Two Poems by Patroclus Eugene Savino

BOMB 70 Winter 2000
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Glancing Back

left home as a child/youth.
To learn and share …
I was intrigued by what was beyond my home.

I’ve tried and tried
to fit into the bilagáana world.
Some doors have remained shut to me.
Is it because I (belong to the new world?)
I can’t trace my family back to
a place called the old world …
I don’t have blue blood running through my body.
However, I continue to move … travel … fly.
The hardest thing for me to say is …
“I’m sorry … I left home.”

 Now …

I’m weary
I long to sit near shicheii (my maternal grandfather)
and listen to him talk.
I long to know how shicheii’s world is doing
… to hear him talk about the lives of the people
around his home.
Yes, to hear the strong voice of
my elder.

But … I’ve been away for so many moons and winters.
Is my parents’ hogan still there?
The home I left as a child/youth.
I wonder if the hogan will wait for me to return.
To see the people I knew as a child/youth
The world I left behind.


If only I could return and re-enter the earth covered hogan
and gaze at the world through the door.
And sit behind the fire (at the center) of the round hogan
and welcome the Deities of Dawn.
And offer white corn (or yellow corn pollen) to
Changing Woman, Goddess of the Universe
for a blessing …



Theodore S. Lapina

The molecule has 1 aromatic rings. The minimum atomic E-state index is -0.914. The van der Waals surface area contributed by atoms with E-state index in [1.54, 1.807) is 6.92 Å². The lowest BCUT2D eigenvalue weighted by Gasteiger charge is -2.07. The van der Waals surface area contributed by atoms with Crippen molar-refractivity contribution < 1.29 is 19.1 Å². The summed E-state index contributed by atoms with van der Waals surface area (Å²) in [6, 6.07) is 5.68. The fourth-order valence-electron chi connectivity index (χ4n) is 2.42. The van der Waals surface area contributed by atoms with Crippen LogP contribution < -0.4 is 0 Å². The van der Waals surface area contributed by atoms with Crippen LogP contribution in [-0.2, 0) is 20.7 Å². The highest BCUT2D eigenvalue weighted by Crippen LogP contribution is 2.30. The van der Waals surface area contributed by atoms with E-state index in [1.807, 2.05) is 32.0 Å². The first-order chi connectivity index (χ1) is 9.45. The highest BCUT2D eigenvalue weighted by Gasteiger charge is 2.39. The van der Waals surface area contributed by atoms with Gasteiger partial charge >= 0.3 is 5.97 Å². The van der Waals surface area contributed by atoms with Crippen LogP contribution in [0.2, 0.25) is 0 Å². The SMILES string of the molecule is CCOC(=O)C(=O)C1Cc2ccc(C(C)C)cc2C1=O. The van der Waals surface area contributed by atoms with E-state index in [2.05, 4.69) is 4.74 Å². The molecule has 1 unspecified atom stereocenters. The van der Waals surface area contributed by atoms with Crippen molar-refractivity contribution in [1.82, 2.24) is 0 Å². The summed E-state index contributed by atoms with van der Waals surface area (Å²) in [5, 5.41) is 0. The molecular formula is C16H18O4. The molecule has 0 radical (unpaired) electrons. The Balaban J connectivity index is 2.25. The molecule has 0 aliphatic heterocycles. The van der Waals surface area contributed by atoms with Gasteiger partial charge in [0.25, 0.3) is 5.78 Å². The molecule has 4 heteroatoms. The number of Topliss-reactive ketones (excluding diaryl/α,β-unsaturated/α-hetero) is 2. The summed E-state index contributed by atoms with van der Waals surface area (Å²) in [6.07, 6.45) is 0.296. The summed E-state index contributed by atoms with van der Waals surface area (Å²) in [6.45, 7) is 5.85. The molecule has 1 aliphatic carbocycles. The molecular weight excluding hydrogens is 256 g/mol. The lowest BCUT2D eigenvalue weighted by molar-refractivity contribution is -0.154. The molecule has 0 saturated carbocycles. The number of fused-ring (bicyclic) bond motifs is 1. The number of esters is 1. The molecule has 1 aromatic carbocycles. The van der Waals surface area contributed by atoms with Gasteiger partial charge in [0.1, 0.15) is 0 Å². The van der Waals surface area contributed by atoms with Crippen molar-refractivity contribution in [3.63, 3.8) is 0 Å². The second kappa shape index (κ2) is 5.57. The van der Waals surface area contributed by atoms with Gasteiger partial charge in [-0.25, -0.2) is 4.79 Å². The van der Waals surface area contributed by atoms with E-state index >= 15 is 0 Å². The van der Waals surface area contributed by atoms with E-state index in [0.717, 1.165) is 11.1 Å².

Theodore …Theodore
The morning star has not risen
The world is still asleep
Don’t run through the corn field.

However, he inhaled the fresh fragrance of the earth.
Jóhonaa’éí (the sun) found him carrying a huge
pumpkin out of the field.
The leaves brushed against his skin.

Bees flew around the bright
yellow-orange blossoms.
He kept walking and glanced
back from the edge of the field.

Theodore saw his footprints.
He didn’t care about the weather
so long he had a moment
among the corns and pumpkins.

Patroclus Eugene Savino grew up in the Checker Board Area of northwestern New Mexico and has been writing for many years. He has had a few stories published in Japan and France, and in 1993 a portion of his novel was published in Neon-Pow-Wow, edited by Anna Lee Walters. He is presently working on a novel and a collection of poetry.

Scotland by Salar Abdoh

The eyes of the Iranian Ministry of Security’s London office chief were green. Nariman, being 13 years old, didn’t trust those eyes.

Simon Ortiz and Petuuche Gilbert by Daniel Flores y Ascencio​
Ortiz Gilbert01 Body

Poet Simon Ortiz and Tribal Councilman Petuuche Gilbert on Indian country—the Acoma Pueblo—memory, history, and colonialism.

Lost Years by David Marshall Chan

Out there on the road we didn’t have much to do, so when the orange butterflies first appeared to us they were a welcome distraction. 

Originally published in

BOMB 70, Winter 2000

Featuring interviews with Ruben Ortiz, Juan Manuel Echavarria, Susan Baca, Guillermo Cabrera Infante, Jose Cura, Adelia Prado, Ernesto Neto, Mayra Montero, Claribel Alegria, Francisco Toledo, and Juan Formell. 

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